Sunday, June 21, 2015

About submission...

The world has changed and is changing in regards to men, women, and their roles in society. Men were designed with natural energies and dispositions that led them to be the hunters, defenders, and leaders of families and communities, and they have fulfilled these roles for thousands of years. In a more modern sense, men have been viewed as the 'breadwinners' (even though women and children obviously worked). This has had some tragic side effects, such as wage inequality, educational restrictions, lack of voting rights, the 'glass ceiling,' and general sexism. These are broad generalizations, but they are backed up by research and history.

The past 100 years has seen tremendous change in these areas. Just over 100 years ago, UGA was 100% male. Now, there are 5,000 more women than men in the student population. In 1920, the 19th Amendment was passed guaranteeing women the right to vote. Many women entered the workforce during World War II (1939-45) as men went off to fight, and I don't think we can underestimate the effect that the availability of safe and effective birth control had on American society in the '60s and '70s. At the end of WWII, 1/3 of American women were in the workforce; today, the number is around 57%. The Great Recession of 2008 disproportionately hit men, and men have had a harder time finding jobs in the recovery; many of them possess skills that no longer match the American job market.

The changes also affect the family. While some seek to redefine marriage, the larger trend has been a "cultural retreat from marriage" and a "decline of fatherhood." Divorce rates are dropping, but this is largely due to declining marriage rates and people waiting longer to marry. In the '60s, the average age for first marriage was 20 and 22 for women and men respectively; today, the average ages are 27 and 29. The truth is that women don't need a husband for financial stability, and our society's standards for sexual activity, cohabitation, and having children outside of marriage have changed to such a degree that there is far less societal pressure to get married. The reduced drive to marry (or generally grow up) promotes an extended adolescence, and this phenomena is not limited to the stereotypical guy in his parents' basement; there are many middle-aged women who behave as if they are still in college.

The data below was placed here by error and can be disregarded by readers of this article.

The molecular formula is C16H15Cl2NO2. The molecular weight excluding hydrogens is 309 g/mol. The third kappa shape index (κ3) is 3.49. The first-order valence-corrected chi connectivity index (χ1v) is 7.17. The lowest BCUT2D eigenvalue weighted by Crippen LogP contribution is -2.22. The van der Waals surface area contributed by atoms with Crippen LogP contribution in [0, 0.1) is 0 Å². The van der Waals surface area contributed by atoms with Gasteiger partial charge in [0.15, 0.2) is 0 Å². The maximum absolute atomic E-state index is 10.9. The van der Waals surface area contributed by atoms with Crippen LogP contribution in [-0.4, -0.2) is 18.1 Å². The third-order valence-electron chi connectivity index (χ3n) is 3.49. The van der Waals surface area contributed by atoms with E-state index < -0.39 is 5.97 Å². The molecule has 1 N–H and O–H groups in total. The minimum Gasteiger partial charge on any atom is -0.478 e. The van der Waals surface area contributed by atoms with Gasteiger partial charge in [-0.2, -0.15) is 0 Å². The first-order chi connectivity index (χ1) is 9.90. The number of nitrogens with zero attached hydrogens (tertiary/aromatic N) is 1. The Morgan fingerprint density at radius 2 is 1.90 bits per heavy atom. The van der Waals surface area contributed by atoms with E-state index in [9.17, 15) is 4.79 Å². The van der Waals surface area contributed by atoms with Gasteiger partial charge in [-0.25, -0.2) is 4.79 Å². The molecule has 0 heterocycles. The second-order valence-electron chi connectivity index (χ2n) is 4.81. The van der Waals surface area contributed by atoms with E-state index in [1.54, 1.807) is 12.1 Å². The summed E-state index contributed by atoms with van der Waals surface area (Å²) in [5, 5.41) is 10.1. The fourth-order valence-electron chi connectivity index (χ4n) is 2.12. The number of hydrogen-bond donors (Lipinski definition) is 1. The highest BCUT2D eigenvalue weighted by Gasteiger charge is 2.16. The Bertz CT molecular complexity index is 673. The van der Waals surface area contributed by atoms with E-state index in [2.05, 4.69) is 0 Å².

The effects extend to the church. There is a lot I could say here, but I'll limit it to this: on average, more women than men are in church, especially in mainline, liberal churches that have embraced the feminine influence, even accepting female priests and pastors. A recent Pew study on Christianity in America shows that these mainline denominations are in decline while evangelical denominations are holding steady or increasing. Adopting the prevailing egalitarian view has not worked out well for mainline churches.

The bottom line for me is that many of the traits and characteristics men possess (competitiveness, risk-taking, seeking challenge, independence, physicality, sexuality) that were formerly required and praised are now dismissed or denigrated. One social theory on this says that when societies are in times of relative peace, it trends towards androgyny or more similarity between men and women. Men were built to function in the proverbial Siberia, but our modern world today is more like Tahiti.

With men and women more alike than ever, how do we interpret passages like 1 Peter 3. First, let's look at the actual passage.

1 Peter 3:1-12

To begin, we must look back at the previous chapter where Peter instructs believers to submit to human authority in government and the workplace, with Christ as our example of submission. Most of us in America don't face the harsh treatment that 1st century believers did as an occupied country or as slaves, so their example (in addition to Christ's) should be more than instructive for us.

This passage is not the only one to instruct wives to submit to their husbands (Col. 3:18; Eph. 5:22; Titus 2:4-5). The roles men and women play in both the home and the church (1 Cor. 11; 1 Tim. 2) are connected and often compared. While these distinctions may be easier to accept when both are believers, Peter's instruction (while certainly not endorsing marrying a non-believer, 2 Cor. 6:14) includes submission to a non-believing husband. The wife's pious behavior can be more powerful in influencing her husband towards Christ than any nagging words. He is also careful to say "your own husband," not any and every man. Paul's instruction to women in 1 Cor. 14 actually serves to protect them from the improper influence of a spiritual leader.

Ephesians 5, a similar passage to 1 Peter 3, concludes with the command for husbands to love their wives and for wives to respect their husbands. Fidelity and respect are of the utmost importance to men in their marriages, and I believe most women would say that their husbands' love for them outweighs all of the other important elements of their relationship. A failure in these areas will undermine the very foundation of a marriage.